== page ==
By David M. Greenwald
Davis, CA – It has been ten years since an incumbent was knocked off in a Davis City Council Election. But we enter a reelection cycle full of intrigue, questions and unknowns.
Four years ago, Gloria Partida and Dan Carson separated themselves from a crowded field of council candidates to finish first and second. A lot has happened since then, including the COVID pandemic. But perhaps just as consequentially for the council election, we now have district elections in November and both incumbents face questions after backing several Measure J projects.
Just how vulnerable are the incumbents? That remains to be seen. One of the points that we have noted consistently has been the disconnect between the community’s support for councilmembers who have supported peripheral development and the voters’ reluctance to approve those very projects.
In 2020, on the same ballot with DISC, the voters overwhelmingly reelected Will Arnold and Lucas Frerichs.
Dan Carson is running for reelection on his record of four years. In his statement, he notes, “Four years ago we faced an $8 million annual funding gap and a substantial housing crisis—and we couldn’t have even imagined the devastation of COVID. It’s a testament to thoughtful planning and the strength of our community that we face the unpredictable times ahead standing on a much firmer foundation.”
But Carson has become a lightning rod after he became the face of the litigation against the No on H campaign. His involvement triggered letters of protest from former councilmembers, and his engagement during a council meeting earned a rare rebuke from his colleagues.
He has two big advantages going, however. First, he represents the western part of town, which actually supported DISC in 2020 and is far removed from the personal impacts of traffic this time around.
The bigger factor, however, may be that he faces two opponents, rather than just one.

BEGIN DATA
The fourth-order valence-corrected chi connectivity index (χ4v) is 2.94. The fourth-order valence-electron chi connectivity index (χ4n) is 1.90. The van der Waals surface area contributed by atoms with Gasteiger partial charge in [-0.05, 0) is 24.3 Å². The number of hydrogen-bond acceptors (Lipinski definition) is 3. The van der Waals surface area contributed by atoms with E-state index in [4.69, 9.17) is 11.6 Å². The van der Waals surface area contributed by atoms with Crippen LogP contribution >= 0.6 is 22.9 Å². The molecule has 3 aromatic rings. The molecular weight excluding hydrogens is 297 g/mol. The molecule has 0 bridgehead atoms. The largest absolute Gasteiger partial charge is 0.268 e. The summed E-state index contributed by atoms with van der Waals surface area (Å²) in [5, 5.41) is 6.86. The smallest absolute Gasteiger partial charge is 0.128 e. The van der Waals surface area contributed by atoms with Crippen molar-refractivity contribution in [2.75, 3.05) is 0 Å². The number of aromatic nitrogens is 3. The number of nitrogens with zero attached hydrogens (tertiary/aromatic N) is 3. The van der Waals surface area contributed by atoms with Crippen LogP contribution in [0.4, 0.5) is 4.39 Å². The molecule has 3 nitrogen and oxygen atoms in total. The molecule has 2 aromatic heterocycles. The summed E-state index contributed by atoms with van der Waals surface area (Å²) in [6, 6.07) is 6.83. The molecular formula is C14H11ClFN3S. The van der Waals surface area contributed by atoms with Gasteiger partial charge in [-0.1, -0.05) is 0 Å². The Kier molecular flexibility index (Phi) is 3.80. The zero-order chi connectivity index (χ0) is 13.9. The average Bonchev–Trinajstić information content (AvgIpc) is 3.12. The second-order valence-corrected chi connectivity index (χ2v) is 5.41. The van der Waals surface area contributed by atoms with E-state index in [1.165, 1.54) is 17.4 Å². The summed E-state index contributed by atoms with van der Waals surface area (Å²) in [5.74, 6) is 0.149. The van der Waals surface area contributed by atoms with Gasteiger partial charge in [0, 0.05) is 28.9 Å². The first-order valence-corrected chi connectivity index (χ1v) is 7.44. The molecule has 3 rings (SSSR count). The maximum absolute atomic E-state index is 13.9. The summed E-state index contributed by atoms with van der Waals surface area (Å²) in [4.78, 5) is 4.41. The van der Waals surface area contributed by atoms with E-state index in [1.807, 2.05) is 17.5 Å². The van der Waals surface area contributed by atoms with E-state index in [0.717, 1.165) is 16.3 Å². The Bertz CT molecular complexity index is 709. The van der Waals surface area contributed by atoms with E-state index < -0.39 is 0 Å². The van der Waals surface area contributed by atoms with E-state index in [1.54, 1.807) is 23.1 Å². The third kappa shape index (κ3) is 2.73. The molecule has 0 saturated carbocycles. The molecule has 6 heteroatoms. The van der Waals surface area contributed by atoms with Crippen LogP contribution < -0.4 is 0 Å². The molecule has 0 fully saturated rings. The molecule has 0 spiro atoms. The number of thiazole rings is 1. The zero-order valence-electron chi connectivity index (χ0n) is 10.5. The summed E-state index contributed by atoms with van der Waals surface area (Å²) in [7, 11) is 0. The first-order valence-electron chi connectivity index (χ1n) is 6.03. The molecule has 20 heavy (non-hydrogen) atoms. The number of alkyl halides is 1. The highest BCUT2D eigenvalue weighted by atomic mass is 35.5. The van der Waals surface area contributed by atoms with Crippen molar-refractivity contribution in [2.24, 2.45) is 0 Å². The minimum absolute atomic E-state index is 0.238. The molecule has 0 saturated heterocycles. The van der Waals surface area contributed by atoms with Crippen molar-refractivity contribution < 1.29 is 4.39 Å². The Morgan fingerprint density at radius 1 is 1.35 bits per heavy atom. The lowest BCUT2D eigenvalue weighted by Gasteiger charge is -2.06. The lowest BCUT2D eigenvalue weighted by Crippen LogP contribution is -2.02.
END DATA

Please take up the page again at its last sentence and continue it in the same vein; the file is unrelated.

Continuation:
On the one hand, is Kelsey Fortune who ran in the 5th District in 2020. On the other hand is Bapu Vaitla, a first-time candidate who has chaired the Social Services Commission and has worked hard to lead “the City’s groundbreaking public safety reform process and continue to fight for affordable housing for our workforce, low-income families, and the unhoused.”
On their own, either Fortune or Vaitla could be formidable candidates. Running against each other, they could split the more progressive and opposition vote.
Recognizing it, there was a Zoom meeting a month or so ago where supporters were asked to assess the race and thin the field. The tactic actually happened back in 2005 for the 2006 council election and it worked at that time, with Lamar Heystek and Stan Forbes emerging as the progressive backed candidates and Heystek ending up finishing a close second and winning a spot on the council.
However, the effort this time did not work and both candidates are now on the ballot to face Carson. It is difficult to knock off an incumbent. It is harder still when the opposition to the incumbent will split their vote.
That brings us to the other race where Gloria Partida faces Adam Morrill.
In his candidate statement, he notes, “Our roads and sidewalks are crumbling and our trees and parks are suffering from neglect. I will ensure there are fiscally responsible plans to fix and maintain them. I will work with local businesses to revitalize our downtown to make it a destination for our residents and visitors to Davis to prevent further sales tax loss to neighboring cities.”
He added, “I will not approve or campaign for unaffordable housing that permanently destroys prime farmland. I will push for strategic infill development and affordable housing. Our city has a homeless crisis and it is not solved by using taxpayer dollars to duplicate the efforts of others. I will work cooperatively with our local non-profits, faith-based organizations, and the county to work towards a solution.”
Morrill has two big advantages over the challengers in the first district. First, he is the only opposition. Second, Gloria Partida was one of the faces of the support for DISC both times. Morrill subtly has positioned himself in opposition to those campaigns. District Four was probably the district most impacted by the proposed project and potential traffic impacts.
However, Partida has some advantages over her colleague. While she supported the project, she does not carry the extra baggage that Carson does for filing the writ against the opposition campaign.
Second, her overall community background including her fight for social justice and founding of the Phoenix Coalition may mitigate some of the disagreement over land use.
Finally, she faces someone who, while he has been active in the community and is a city employee, is relatively unknown. On August 1, Morrill was one of the candidates that spoke to the Yolo GOP which, according to notes obtained by the Vanguard, is backing his candidacy.
All in all, it will be interesting to see if disagreements over land use policy finally translate to opposition to council incumbents. Moreover, it will be interesting to see if district elections changes the dynamic as well. Gloria Partida’s race in particular, in the heart of the probable traffic impact of DISC could be an interesting test case.
On the other hand, it could be that Measure J itself negates what otherwise could be a large disadvantage for Partida. Stay tuned.